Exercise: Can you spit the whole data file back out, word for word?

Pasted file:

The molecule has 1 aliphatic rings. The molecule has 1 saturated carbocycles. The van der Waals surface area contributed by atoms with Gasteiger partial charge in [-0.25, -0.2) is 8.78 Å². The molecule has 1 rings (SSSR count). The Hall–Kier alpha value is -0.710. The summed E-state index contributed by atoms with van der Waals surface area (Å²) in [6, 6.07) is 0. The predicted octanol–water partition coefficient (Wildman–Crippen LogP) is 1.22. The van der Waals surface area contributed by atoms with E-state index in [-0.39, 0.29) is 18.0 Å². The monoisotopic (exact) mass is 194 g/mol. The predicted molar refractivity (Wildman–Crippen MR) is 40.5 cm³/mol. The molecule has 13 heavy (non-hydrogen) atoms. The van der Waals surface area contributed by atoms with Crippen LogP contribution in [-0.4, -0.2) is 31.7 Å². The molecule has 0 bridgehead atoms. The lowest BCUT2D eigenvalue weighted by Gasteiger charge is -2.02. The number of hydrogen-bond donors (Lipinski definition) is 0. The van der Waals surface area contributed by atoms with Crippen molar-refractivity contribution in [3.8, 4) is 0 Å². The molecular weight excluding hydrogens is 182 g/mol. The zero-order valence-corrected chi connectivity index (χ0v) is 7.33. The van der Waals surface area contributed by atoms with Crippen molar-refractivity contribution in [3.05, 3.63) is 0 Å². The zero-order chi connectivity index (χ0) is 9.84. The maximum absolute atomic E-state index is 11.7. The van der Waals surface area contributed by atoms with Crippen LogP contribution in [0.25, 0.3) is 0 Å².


The molecule has 1 aliphatic rings. The molecule has 1 saturated carbocycles. The van der Waals surface area contributed by atoms with Gasteiger partial charge in [-0.25, -0.2) is 8.78 Å². The molecule has 1 rings (SSSR count). The Hall–Kier alpha value is -0.710. The summed E-state index contributed by atoms with van der Waals surface area (Å²) in [6, 6.07) is 0. The predicted octanol–water partition coefficient (Wildman–Crippen LogP) is 1.22. The van der Waals surface area contributed by atoms with E-state index in [-0.39, 0.29) is 18.0 Å². The monoisotopic (exact) mass is 194 g/mol. The predicted molar refractivity (Wildman–Crippen MR) is 40.5 cm³/mol. The molecule has 13 heavy (non-hydrogen) atoms. The van der Waals surface area contributed by atoms with Crippen LogP contribution in [-0.4, -0.2) is 31.7 Å². The molecule has 0 bridgehead atoms. The lowest BCUT2D eigenvalue weighted by Gasteiger charge is -2.02. The number of hydrogen-bond donors (Lipinski definition) is 0. The van der Waals surface area contributed by atoms with Crippen molar-refractivity contribution in [3.8, 4) is 0 Å². The molecular weight excluding hydrogens is 182 g/mol. The zero-order valence-corrected chi connectivity index (χ0v) is 7.33. The van der Waals surface area contributed by atoms with Crippen molar-refractivity contribution in [3.05, 3.63) is 0 Å². The zero-order chi connectivity index (χ0) is 9.84. The maximum absolute atomic E-state index is 11.7. The van der Waals surface area contributed by atoms with Crippen LogP contribution in [0.25, 0.3) is 0 Å².